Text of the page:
6 ways COVID-19 changed rent payments

For the 44.6 million households who rent, based on U.S. Census Bureau data from 2019, coming into the crisis almost 27% were already paying half or more of their monthly income on housing. That meant they had little ability to save for an emergency, let alone a pandemic that would cause record job losses.

According to the PEW Research Center, fewer families that rented in 2015 were becoming homeowners, compared to those that made that transition in 2001. Additionally, PEW Research Center also found in 2017 that more U.S. households were renting than at any point since 1965. This could be a signal of bigger financial issues, since home ownership is often viewed as a key milestone in financial wellness.

The following data sets illustrate the dynamics of the U.S. rental market and what’s happened since COVID-19 burst onto the scene in March.

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Prior to COVID-19, about 80% of rent payments were paid using paper-based instruments such as checks, cash and money orders which is significant when compared to mortgages which were only 30% paper payment-based, according to the Federal Reserve Bank of Boston. The Fed study also found that just 9.9% of renters used automatic payments.

Income, with the exception of the lowest group, had little effect on usage of paper-based payment methods. Rather it only changed what paper method was used. For example, consumers earning less than $25,000 in household income (HHI) paid 91% of their rent payments using paper methods, with cash representing 44% of that amount.

Paper-based payment methods for the other three categories accounted for 82% of the $25-49,000 HHI group, 72% of the $50-99,000 HHI group and 72% of the $100,000+ HHI group. In the highest income category, cash accounted for 6% of paper-based payments while checks accounted for 92% of paper payments.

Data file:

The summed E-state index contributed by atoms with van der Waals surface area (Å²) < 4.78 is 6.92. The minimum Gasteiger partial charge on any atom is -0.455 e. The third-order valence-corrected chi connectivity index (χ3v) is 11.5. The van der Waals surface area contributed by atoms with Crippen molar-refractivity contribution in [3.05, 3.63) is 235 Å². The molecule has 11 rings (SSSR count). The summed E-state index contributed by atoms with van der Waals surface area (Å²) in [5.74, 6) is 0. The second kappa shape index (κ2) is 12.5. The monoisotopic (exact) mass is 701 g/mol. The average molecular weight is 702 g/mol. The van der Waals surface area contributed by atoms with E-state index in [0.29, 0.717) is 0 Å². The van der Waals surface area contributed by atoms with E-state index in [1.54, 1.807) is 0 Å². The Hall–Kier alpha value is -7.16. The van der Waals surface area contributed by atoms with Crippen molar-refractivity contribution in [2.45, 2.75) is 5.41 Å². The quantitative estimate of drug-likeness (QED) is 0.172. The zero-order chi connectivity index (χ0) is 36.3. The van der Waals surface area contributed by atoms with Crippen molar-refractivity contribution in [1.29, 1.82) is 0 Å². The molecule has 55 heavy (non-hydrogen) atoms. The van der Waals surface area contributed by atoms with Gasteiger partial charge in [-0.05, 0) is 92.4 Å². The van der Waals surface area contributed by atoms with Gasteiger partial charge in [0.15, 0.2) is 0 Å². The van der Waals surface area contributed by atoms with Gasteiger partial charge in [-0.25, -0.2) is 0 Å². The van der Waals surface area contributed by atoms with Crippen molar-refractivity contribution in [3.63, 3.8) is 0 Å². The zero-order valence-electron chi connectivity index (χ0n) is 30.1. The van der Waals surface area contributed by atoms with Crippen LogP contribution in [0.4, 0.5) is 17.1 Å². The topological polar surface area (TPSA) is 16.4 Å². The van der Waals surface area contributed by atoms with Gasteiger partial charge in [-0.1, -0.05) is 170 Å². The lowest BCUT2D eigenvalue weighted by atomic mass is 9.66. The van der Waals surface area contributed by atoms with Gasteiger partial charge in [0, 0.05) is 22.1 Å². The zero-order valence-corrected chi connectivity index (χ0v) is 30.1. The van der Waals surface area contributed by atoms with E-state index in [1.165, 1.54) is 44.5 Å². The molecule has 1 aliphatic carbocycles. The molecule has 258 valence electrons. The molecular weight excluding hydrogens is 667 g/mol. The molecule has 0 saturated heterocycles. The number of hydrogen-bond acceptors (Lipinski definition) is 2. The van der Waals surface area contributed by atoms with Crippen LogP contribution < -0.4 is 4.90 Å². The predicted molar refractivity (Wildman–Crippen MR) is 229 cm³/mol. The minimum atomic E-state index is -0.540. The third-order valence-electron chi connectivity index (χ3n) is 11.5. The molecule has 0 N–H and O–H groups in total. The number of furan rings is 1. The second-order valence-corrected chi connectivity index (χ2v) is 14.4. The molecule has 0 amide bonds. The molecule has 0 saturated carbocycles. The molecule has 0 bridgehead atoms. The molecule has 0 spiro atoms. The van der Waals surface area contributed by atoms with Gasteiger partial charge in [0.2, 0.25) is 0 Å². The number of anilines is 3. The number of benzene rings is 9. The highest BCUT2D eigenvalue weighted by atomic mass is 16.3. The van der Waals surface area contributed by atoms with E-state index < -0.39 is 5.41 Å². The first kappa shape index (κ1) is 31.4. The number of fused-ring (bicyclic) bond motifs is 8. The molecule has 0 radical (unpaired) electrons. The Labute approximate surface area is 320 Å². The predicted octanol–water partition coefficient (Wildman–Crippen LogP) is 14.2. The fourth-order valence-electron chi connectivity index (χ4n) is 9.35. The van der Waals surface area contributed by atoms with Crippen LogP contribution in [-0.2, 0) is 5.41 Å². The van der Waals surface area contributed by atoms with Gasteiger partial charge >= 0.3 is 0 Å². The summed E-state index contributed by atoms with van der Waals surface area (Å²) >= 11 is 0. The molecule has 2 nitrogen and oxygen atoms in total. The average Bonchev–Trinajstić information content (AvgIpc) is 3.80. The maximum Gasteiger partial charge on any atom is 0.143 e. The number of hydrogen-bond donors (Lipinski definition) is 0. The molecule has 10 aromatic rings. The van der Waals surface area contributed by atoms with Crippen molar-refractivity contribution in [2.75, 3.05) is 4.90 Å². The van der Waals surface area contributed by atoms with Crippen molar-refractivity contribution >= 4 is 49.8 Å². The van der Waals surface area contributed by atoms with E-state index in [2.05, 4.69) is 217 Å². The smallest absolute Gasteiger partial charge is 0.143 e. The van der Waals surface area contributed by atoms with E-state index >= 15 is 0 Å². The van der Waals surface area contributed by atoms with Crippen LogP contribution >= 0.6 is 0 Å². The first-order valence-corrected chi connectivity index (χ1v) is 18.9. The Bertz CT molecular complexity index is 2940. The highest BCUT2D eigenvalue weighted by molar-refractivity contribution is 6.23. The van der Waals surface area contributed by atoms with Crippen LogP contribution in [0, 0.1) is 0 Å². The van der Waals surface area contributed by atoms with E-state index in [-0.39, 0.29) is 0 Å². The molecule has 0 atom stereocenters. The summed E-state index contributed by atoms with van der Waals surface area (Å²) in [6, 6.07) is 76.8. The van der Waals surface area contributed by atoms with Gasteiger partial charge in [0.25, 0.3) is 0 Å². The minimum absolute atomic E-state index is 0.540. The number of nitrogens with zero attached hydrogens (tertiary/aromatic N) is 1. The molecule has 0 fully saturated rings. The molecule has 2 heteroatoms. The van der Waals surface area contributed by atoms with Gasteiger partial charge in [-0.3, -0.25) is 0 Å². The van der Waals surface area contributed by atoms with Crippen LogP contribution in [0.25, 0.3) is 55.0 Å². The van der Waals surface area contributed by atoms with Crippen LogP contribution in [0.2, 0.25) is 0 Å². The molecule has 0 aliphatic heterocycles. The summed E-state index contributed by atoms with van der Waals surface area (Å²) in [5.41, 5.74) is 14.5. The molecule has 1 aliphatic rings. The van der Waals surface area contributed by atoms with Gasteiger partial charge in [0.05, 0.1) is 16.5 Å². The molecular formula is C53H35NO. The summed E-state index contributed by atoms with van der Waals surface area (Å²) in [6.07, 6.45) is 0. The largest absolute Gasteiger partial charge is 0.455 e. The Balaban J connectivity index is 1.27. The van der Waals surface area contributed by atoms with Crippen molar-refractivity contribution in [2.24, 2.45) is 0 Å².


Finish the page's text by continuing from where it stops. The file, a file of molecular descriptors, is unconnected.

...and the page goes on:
Credit card usage for rent payments was up by 13% in April, according to data from Entrata and The Wall Street Journal. On Enrata's digital property management platform, credit card market share has gone from 12% in September 2019 to 18% in September 2020.
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The rental environment in the U.S. has become more difficult for the average renter to survive financially, according to the Joint Center for Housing Studies (JCHS) of Harvard University in its America’s Rental Housing 2020 Report.

Citing Census Bureau data, the report revealed that in 2018 about 25% of U.S. renters spent 50% or more of their monthly HHI on paying rent and that an additional 22.5% spent between 30-49% of their monthly income. The JCHS considers renters who spend 50% or more of their income on rent to be severely burdened, and those who spend between 30-49% to be moderately burdened.

The total combined percentage of severely and moderately burdened renters has gone from 40.8% in 2001 to 47.5% in 2018. One of the main reasons cited behind the rise in prices is that the rental market is becoming more focused on the high-income renters. The JCHS reported that the number of rental units charging $1,000 or more went up by 5 million units between 2012 and 2017, while units charging $600-$999 fell by 450,000 and those below $600 fell by 3.1 million.

One of the leading causes for the loss of low income housing is the gentrification of low-income, city census tracts, particularly in downtown areas where developers are buying older homes and buildings to create new, more expensive units for affluent families, according to the U.S. Department of Housing and Urban Development (HUD).
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Some 86.8% of apartment households made full or partial rent payment as of October 13, 2020 which is a 2.4 percentage point decline from a year earlier when it stood at 89.2%, according to the National Multifamily Housing Council’s (NHMC) Rent Payment Tracker.